“Depending on your age, several hundreds or thousands of people like you would need to be injected in order to prevent one person from dying from the Delta variant of COVID-19 over a period of around three months. For the over 80s, this figure is at least 230, but it rises the younger you are, reaching at least 2600 for people in their 50s, 10,000 for those in their 40s and 93 000 for those between 18 and 29 years.
“For omicron, which has been shown to be 30% – 50% less lethal, meaning significantly more people would need to be vaccinated to prevent one death. How long any protection actually lasts for is unknown; boosters are currently being recommended after as short a period as 4 months in some countries.”
“But how many people have had a conversation that even approaches an explanation similar to that?” He asked.
Calculating the harms of Pfizer’s COVID-19 vaccine
In his study, Maholtra raised several concerns regarding the safety of COVID-19 vaccines including under-reporting of adverse events during clinical trials, the failure of pivotal mRNA trials to account for serious harms, the limitations placed on trial participants when it came to reporting their adverse events on digital apps and the fact that some participants who were hospitalized after vaccination during the clinical trial were withdrawn from the trial and excluded from the final results.
Then, two months into the clinical trials, the U.S. Food and Drug Administration allowed pharmaceutical companies to offer the vaccine to subjects in the placebo group, essentially “torpedoing any chance of properly recording adverse events from that point on, forcing a reliance of pharmacovigilance data.”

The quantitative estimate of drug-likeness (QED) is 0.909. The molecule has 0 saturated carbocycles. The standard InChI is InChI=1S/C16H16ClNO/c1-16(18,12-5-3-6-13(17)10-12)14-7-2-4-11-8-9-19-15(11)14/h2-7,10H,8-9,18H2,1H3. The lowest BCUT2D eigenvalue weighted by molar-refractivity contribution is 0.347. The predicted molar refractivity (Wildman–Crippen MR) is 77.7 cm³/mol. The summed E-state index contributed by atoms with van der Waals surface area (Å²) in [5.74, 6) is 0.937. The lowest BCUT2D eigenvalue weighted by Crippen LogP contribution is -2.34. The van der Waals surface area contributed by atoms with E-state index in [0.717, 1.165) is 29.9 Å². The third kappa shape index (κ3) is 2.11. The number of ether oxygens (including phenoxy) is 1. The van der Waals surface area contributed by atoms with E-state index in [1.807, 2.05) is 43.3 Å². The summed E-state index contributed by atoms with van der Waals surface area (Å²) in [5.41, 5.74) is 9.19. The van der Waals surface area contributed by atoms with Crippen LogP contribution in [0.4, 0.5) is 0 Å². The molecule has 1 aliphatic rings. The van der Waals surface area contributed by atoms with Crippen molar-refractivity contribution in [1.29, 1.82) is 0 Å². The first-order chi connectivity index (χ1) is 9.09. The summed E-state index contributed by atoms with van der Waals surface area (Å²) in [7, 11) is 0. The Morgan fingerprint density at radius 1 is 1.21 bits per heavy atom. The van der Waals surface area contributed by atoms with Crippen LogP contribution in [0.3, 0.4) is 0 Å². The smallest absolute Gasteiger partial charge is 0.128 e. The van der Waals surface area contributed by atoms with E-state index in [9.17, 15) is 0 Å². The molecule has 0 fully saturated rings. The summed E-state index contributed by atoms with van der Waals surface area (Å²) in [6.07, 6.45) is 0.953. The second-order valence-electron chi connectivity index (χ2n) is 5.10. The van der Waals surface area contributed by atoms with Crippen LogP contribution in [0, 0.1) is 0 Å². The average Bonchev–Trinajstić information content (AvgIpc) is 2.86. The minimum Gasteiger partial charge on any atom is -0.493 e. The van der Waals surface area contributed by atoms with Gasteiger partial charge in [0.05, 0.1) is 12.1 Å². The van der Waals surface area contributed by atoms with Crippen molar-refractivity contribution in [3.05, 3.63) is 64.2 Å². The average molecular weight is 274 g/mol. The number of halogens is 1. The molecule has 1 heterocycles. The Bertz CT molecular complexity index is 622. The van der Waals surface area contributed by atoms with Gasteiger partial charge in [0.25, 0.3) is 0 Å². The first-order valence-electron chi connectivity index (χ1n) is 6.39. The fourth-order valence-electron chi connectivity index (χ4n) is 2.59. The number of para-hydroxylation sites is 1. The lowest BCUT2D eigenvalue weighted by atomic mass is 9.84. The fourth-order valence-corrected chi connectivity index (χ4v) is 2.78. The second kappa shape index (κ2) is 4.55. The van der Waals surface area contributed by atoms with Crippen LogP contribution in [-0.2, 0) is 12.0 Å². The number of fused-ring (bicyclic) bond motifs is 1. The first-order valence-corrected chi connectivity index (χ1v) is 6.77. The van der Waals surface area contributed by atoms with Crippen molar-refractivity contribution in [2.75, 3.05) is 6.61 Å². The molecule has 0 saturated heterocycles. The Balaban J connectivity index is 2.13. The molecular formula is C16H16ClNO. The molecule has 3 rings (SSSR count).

Pfizer’s clinical trial data showed that one of the most common harms reported following vaccination was myocarditis.
Myocarditis is inflammation of the heart muscle that can lead to cardiac arrhythmia and death. According to the National Organization for Rare Disorders, myocarditis can result from infections, but “more commonly the myocarditis is a result of the body’s immune reaction to the initial heart damage.”
Numerous studies have shown an increased risk of myocarditis with mRNA vaccination over that of the background rate, especially in young males, yet it has been repeatedly asserted that myocarditis is more common after COVID-19 infection compared to COVID-19 vaccination.
Malhotra says trial data demonstrating vaccination reduces the risk of myocarditis is “elusive” and the risks may actually be higher.
“Although vaccine-induced myocarditis is not often fatal in young adults, MRI scans reveal that, of the ones admitted to hospital, approximately 80% have some degree of myocardial damage,” Maholtra wrote. “It is like suffering a small heart attack and sustaining some — likely permanent — heart muscle injury. It is uncertain how this will play out in the longer-term, including if, and to what degree, it will increase the risk of poor quality of life or potentially more serious heart rhythm disturbances in the future.”
Malhotra said after analyzing clinical trial data, research studies and the Vaccine Adverse Event Reporting System, the risk of adverse events from COVID-19 vaccines remains constant, whereas any benefit derived from a vaccine reduces over time.
Having analyzed the data, it is a “real possibility” that my father’s sudden cardiac death was related to his Pfizer shot, he added.